Ancient Egypt was a powerhouse civilization at a time when much of the world had yet to start building the first cities. Why did Egypt rise to power so early, and how did a society with so little rainfall support a population sufficient to build the pyramids? The answer can be traced back to a simple, but powerful force: the Nile River.
The Nile is the longest river in the world, stretching more than 4,000 miles. It fueled civilization in ancient Egypt as well as neighboring Nubia, another ancient civilization along the Nile River in what’s now Sudan and Egypt.
This scarab featuring the Nile River contains the oldest-known map of Egypt, as well as 10 important cities along the river. It was created more than 3,600 years ago. (Credit: Wikimedia Commons)
A Liquid Lifeline
After Northern Africa emerged from the Ice Age more than 10,000 years ago, monsoons moved into the region, creating seasonal oases. In the millennia that followed, the climate dried out, leaving the Sahara Desert. Today, Egypt gets little precipitation throughout the year. It’s surrounded by desert on three sides, with the Mediterranean to the north. So ancient societies learned to rely on another source for water — the Nile River. People who lived along the Nile River Valley found they could still farm, even without rain.
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Eventually, these ancient civilizations realized that the Nile was prone to an annual “flood of a hundred days,” as spring rains hit the Ethiopian highlands, according to a 2009 collection of studies into the river’s history, geology, biology and climate. The floods left behind nutrient-packed silt carried down from the mountains, lakes and forests upstream.
At first, these floods served as natural irrigation for crops in the days of predynastic Egypt, researchers believe. But as Egyptian and Nubian civilization advanced, they learned new ways to farm in this silt. Ultimately, the ancient Egyptians and Nubians built canals and irrigation systems to control the water for their crops.
Researchers believe that this advanced agricultural system gave birth to the ancient Egyptian civilization we remember today — the one of pharaohs and pyramids.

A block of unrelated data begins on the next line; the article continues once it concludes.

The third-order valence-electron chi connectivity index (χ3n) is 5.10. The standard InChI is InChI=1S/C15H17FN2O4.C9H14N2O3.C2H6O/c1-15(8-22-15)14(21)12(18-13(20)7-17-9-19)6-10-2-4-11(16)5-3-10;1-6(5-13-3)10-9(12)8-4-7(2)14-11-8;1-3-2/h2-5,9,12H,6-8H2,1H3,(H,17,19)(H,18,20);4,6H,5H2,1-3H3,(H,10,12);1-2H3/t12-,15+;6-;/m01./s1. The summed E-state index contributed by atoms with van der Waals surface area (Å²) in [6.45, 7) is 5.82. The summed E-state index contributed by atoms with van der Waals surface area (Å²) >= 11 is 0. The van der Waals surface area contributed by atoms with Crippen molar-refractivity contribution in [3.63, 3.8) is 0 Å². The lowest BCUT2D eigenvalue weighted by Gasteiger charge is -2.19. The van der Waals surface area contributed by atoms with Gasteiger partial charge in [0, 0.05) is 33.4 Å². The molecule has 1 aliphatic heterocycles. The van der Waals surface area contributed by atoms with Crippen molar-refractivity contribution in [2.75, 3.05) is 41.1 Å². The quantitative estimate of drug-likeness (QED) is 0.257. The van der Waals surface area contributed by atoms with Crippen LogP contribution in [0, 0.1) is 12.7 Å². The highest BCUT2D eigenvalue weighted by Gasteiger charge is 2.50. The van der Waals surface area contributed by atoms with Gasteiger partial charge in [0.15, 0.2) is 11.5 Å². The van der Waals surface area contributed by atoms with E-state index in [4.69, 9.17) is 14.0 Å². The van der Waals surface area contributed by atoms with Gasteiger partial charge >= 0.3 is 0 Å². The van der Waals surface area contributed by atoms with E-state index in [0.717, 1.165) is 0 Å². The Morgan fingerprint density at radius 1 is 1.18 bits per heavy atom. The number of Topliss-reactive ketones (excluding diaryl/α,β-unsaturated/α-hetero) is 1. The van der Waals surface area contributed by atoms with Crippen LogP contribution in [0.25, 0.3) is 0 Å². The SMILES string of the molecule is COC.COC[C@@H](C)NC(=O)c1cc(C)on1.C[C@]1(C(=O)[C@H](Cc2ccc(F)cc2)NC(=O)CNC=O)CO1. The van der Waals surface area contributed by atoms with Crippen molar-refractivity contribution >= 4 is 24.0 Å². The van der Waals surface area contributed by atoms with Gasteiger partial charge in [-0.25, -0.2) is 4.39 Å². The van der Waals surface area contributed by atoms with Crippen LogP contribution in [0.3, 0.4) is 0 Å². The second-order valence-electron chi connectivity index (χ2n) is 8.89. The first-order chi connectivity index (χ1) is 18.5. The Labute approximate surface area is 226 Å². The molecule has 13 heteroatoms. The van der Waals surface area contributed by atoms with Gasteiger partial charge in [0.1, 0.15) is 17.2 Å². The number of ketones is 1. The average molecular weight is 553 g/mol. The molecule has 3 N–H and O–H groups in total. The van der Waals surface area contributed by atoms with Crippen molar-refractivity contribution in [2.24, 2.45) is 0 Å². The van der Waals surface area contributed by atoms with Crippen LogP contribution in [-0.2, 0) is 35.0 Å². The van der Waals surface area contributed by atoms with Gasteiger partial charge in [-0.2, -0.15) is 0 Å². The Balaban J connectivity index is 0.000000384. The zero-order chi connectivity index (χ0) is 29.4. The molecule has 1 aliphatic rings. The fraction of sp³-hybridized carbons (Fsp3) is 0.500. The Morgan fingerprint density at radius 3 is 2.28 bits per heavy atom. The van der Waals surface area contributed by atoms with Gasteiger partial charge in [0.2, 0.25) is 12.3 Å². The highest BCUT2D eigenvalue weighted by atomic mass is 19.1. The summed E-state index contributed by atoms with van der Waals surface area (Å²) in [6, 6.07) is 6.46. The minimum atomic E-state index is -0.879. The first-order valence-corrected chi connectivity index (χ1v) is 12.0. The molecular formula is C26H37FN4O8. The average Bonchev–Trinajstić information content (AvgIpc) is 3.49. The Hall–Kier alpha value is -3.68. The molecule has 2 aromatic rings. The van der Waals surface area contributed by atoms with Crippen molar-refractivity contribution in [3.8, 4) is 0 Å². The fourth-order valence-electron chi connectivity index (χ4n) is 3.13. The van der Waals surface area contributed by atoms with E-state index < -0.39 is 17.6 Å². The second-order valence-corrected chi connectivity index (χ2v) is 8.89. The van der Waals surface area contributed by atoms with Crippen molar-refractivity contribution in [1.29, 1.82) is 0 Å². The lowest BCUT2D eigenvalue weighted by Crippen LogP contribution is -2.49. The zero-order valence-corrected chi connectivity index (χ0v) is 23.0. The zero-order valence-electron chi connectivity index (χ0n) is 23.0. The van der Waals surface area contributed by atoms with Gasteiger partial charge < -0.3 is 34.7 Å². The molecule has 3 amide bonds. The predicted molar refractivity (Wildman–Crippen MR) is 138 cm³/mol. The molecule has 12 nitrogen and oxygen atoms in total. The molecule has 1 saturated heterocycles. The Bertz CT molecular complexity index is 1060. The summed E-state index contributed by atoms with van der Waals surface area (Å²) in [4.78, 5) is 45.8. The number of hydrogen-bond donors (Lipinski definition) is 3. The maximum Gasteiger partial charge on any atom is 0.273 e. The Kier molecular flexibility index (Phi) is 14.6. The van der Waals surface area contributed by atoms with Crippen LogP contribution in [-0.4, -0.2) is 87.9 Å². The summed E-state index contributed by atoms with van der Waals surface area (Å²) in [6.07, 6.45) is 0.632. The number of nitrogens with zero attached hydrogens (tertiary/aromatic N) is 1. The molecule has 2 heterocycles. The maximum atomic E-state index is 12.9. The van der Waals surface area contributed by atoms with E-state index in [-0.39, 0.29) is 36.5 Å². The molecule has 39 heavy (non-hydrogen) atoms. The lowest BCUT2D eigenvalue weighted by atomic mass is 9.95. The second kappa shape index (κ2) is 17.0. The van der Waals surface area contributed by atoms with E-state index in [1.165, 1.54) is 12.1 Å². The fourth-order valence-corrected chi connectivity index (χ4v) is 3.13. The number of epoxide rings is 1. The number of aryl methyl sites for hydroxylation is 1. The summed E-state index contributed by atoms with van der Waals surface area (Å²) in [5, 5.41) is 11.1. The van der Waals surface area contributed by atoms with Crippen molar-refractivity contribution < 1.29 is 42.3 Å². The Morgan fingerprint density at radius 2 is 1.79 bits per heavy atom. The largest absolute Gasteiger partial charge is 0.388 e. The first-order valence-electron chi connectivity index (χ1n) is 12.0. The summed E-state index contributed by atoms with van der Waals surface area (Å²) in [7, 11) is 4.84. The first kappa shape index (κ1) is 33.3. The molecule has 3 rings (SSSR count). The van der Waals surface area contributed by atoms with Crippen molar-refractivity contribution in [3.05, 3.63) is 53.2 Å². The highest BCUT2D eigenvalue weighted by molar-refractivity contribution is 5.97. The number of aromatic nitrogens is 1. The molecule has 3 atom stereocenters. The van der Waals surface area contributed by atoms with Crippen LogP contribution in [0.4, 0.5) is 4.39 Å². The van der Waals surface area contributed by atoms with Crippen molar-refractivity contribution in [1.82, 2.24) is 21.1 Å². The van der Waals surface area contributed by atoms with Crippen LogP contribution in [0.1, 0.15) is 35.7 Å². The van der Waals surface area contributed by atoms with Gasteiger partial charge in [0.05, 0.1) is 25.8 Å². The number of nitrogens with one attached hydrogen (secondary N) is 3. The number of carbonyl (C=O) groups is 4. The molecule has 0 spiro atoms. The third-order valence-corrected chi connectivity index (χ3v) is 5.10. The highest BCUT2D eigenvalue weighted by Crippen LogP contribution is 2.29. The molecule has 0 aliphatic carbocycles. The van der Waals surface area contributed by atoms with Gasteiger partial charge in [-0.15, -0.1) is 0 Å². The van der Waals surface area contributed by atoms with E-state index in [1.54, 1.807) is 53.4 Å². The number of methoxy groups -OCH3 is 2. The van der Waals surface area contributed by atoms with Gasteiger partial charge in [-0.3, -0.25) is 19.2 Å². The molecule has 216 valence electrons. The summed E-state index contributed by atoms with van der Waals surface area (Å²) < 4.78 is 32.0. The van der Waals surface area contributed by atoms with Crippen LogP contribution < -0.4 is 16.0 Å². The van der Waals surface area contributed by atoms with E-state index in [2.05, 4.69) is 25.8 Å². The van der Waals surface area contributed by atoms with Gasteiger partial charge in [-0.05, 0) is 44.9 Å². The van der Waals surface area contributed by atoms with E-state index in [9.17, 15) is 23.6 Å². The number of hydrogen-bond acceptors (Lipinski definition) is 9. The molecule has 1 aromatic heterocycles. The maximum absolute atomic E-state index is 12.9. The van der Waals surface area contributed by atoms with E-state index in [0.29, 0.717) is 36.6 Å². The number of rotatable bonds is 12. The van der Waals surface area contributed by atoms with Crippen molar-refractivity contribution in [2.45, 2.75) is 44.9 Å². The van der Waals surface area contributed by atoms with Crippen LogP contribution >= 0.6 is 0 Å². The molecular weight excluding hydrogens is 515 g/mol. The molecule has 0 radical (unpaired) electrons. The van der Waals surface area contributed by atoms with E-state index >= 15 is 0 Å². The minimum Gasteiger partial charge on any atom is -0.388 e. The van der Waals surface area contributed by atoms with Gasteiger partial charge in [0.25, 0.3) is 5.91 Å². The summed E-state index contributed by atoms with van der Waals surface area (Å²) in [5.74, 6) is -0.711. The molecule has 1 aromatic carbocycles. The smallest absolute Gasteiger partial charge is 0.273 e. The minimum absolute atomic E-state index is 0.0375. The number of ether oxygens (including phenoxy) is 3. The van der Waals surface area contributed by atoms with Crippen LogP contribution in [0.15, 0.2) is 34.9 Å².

This 1938 aerial image shows the pyramids and the Nile River Valley. (Credit: Wikimedia Commons/American Geographical Society Library, University of Wisconsin-Milwaukee Libraries)
Making the Pyramids
In time, the Nile became an aquatic highway, hastening trade throughout the country and the world at large. Traders used it to bring goods from farther south in Africa, as well as upriver from the Mediterranean. And soon, Egypt’s influence spread across the ancient world.
Ancient Egyptians also moved pyramid-building supplies via the Nile River. Scientists think many of the stones for the pyramids were transported from neighboring regions using the colossal waterway. Archaeologists suspect that the granite beams used in the inner chambers of the Great Pyramid at Giza were actually quarried hundreds of miles to the south.
The Nile floods came in handy, too. When the river entered its annual floods — typically from August until October — the water actually pushed right up to the pyramid construction site. Thanks to canals and passageways dug along the floodplain, the pyramid stones could be dropped off using boats.
This painting shows the Nubian Pyramids of Meroe, which were destroyed by treasure hunters in the 1830s. (Credit: Wikimedia Commons)
Nubia and the Nile
Egypt wasn’t the only civilization that benefited from having the Nile in their backyard. People throughout Africa were drawn to the Nile, and they traveled from throughout the region to settle in Nubia. As a result, Nubia — one of Africa’s earliest kingdoms — became a cultural melting pot.
In ancient times, this area was called the Kingdom of Kush, and is even referred to by that name in the Bible. But by Roman times, the name Nubia had come into common use.
Nubian society consisted of farmers, cattle herders, miners and makers who all depended on the Nile to support their way of life. And the people who lived there frequently traded with their Egyptian neighbors.
Two Ancient Greats
Much of what we now know about ancient Nubia comes from the things Egyptians wrote about it, as well as from archaeological excavations.
These insights paint a picture of two ancient civilizations who alternated between being at peace and at war with each other. Nubia thrived for over a thousand years until it was conquered by Egypt. But Egypt didn’t always win these fights. Nearly 3,000 years ago, Nubian kings conquered and became pharaohs in Egypt, where they ruled for centuries.
These two great societies thrived along the Nile River, farming its fertile soil and using its vast waterways to expand their reach across the ancient world.